Medicaid is how the United States provides partial health resources to families and individuals with a low income. Medicaid also covers a number of other families and individuals who may or may not be impoverished. Currently, Medicaid covers roughly 50 million people and is growing yearly. After turning in their Medicaid qualifications and being approved, families and individuals with coverage receive a number of benefits.
Families and individuals who may have Medicaid qualifications include:
Although eligibility may vary, people who fall into any of these categories should visit with a Medicaid caseworker. Proper documentation can be arranged and submitted to Medicaid if a caseworker determines that people are eligible. Medicaid applicants may receive retroactive coverage up to 3 months prior to application. Retroactive coverage only applies if applicants were eligible during the retroactive months.
Exact eligibility for Medicaid is determined by each state. The federal government sets basic guidelines for the states, but each state is in charge of its own Medicaid program. This results in a wide variety of eligibility requirements, even for states that are neighbors. Because of the differences in requirements, it’s important for prospective applicants to speak with a caseworker.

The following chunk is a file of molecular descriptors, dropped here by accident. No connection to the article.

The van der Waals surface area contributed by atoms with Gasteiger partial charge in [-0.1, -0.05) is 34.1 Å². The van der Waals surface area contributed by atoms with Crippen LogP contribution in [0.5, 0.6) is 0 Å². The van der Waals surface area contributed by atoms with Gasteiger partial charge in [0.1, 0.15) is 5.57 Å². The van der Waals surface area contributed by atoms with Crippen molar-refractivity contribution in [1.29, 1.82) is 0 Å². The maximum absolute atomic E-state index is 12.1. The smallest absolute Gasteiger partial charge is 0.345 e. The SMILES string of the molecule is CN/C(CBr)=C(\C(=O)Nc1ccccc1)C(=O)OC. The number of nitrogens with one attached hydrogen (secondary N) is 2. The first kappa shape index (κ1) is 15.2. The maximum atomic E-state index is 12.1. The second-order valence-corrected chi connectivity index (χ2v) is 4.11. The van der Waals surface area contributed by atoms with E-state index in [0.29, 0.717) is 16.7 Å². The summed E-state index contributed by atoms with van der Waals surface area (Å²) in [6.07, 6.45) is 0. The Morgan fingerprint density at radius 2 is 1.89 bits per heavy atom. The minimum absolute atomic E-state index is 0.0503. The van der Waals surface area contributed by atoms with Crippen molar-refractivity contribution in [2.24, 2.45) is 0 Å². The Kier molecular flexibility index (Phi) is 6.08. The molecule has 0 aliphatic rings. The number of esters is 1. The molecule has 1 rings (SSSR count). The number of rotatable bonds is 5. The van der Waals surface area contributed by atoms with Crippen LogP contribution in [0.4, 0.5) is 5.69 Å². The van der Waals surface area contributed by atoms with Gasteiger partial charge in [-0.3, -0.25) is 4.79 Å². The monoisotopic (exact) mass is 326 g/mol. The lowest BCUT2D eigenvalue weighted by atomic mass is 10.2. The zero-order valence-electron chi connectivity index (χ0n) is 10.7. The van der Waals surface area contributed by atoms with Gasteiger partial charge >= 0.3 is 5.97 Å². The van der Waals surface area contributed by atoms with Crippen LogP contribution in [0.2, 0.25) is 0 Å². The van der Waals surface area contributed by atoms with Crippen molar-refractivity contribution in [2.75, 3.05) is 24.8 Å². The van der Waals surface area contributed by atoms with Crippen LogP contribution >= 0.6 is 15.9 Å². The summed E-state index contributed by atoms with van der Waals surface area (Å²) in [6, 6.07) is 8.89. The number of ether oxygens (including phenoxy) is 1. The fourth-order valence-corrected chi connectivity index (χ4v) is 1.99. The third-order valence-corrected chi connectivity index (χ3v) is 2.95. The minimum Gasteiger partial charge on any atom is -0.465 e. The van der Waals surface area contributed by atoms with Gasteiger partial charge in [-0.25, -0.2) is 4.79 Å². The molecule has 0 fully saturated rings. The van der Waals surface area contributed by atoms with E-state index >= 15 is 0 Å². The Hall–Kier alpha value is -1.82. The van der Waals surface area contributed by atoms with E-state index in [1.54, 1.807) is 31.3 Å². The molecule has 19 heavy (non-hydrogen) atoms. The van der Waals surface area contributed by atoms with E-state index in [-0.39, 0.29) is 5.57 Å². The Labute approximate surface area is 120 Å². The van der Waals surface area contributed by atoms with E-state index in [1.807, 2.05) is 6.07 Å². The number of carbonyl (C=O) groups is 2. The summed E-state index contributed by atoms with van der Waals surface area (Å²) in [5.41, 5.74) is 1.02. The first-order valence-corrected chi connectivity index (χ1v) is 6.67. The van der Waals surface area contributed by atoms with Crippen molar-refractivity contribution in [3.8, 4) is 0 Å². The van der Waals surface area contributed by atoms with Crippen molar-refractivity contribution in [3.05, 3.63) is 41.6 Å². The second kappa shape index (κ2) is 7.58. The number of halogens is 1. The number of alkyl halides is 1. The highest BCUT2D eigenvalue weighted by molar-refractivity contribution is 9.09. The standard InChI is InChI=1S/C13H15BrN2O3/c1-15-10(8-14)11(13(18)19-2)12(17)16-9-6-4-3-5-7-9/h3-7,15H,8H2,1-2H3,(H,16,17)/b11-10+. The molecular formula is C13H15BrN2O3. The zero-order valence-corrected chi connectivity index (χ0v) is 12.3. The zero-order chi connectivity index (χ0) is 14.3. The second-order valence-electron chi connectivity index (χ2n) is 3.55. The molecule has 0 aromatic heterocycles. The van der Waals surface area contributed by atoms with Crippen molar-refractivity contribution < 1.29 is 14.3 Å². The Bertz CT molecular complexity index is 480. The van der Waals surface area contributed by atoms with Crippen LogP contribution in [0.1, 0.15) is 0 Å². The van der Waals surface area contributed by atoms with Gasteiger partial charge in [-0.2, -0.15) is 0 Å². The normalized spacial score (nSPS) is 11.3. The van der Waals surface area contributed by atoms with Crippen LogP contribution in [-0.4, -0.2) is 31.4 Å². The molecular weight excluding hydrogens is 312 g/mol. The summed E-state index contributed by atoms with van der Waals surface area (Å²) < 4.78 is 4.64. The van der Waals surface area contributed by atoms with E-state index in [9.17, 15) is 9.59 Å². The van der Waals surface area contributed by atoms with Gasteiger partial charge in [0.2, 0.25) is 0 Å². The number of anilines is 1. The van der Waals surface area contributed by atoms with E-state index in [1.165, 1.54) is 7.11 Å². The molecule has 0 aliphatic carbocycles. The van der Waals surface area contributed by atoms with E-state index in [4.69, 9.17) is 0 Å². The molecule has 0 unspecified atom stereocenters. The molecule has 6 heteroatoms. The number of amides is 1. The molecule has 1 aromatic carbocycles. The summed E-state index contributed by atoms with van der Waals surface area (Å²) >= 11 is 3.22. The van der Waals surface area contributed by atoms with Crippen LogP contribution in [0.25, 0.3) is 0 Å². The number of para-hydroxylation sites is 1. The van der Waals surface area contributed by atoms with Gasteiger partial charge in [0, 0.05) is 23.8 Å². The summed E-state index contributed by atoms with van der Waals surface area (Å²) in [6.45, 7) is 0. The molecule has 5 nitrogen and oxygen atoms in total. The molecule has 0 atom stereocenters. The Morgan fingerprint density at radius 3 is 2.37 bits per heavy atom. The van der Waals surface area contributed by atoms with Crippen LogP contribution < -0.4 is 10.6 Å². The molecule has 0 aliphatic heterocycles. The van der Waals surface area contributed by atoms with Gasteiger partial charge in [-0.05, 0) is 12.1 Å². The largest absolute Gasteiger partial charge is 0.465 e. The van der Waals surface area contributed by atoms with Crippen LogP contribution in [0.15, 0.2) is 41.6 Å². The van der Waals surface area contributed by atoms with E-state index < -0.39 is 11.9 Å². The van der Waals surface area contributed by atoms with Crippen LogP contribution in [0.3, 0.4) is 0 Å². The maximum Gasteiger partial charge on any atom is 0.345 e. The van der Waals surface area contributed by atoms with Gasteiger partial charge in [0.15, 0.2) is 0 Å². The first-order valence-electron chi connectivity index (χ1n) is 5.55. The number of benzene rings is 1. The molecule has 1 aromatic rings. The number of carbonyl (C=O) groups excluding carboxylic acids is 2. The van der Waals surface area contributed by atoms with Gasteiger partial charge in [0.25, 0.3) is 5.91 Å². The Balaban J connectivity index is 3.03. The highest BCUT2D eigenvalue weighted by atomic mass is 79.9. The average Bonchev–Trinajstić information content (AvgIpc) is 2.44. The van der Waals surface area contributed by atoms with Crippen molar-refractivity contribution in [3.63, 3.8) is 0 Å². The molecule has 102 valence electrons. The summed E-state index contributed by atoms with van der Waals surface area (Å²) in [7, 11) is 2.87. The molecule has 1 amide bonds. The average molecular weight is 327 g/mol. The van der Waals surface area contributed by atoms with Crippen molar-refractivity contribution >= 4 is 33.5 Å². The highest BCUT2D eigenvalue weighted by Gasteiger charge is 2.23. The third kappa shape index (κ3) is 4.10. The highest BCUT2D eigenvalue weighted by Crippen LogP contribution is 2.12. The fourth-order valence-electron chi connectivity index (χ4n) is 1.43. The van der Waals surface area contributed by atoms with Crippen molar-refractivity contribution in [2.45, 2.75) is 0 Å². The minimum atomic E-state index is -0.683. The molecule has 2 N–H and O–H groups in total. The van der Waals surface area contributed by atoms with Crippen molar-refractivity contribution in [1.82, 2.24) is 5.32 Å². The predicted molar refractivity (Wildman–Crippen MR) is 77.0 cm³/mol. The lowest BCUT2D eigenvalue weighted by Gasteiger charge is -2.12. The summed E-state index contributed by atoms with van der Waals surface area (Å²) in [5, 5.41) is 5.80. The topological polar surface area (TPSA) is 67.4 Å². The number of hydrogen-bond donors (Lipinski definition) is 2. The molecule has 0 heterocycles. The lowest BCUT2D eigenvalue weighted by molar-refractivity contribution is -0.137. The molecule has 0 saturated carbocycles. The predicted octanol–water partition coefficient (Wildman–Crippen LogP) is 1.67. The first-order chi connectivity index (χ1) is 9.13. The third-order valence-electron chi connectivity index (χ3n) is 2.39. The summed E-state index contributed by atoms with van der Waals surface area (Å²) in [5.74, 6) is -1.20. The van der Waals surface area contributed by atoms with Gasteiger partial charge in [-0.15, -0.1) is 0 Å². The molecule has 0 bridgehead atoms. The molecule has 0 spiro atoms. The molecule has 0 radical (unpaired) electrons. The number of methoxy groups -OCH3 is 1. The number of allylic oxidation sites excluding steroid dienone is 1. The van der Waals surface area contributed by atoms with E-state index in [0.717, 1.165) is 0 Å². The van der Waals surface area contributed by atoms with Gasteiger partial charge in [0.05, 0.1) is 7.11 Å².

The federal government’s matching funds also differ depending upon the state. Matching funds are money that the federal government gives to the states that equals or is a certain percentage of what the states put into the Medicaid program. Per capita income is used to determine matching funds. Wealthier states are capped at the amount of matching funds they can receive. Poorer states receive more for their Medicaid programs.
Medicaid is designed to cover most or all of the medical bills for an enrolled person. Medicaid can cover dental surgery or something such as mental health services. It typically does not pay for purely cosmetic or elective medicines and surgeries. As of 2006, all of Medicaid paid nearly $241 billion for health care bills.
Medicaid’s future remains uncertain. It is consistently a contentious topic in politics. Medicaid is unlikely to be completely eliminated. However, eligibility and co-pay requirements may become stricter since Medicaid is a significant part of federal and state government budgets.
As of 2010, at least 20 states had reduced or had plans to reduce certain Medicaid benefits. This is twice the number of states who reduced their Medicaid benefits in 2009. However, 41 states made it easier to apply for or remain in Medicaid. Some states such as Colorado even broadened eligibility for their Medicaid programs. Although states are generally moving to reduce some benefits, they are also making it easier to enroll or stay in Medicaid.
By documenting their Medicaid qualifications, eligible families and individuals can receive health care assistance from the government. Unexpected medical bills are one of the leading causes of financial hardship. By applying for Medicaid, families and individuals can receive help with paying for recurring and sudden medical bills. Eligible people should document their need and visit with a Medicaid caseworker as soon as possible.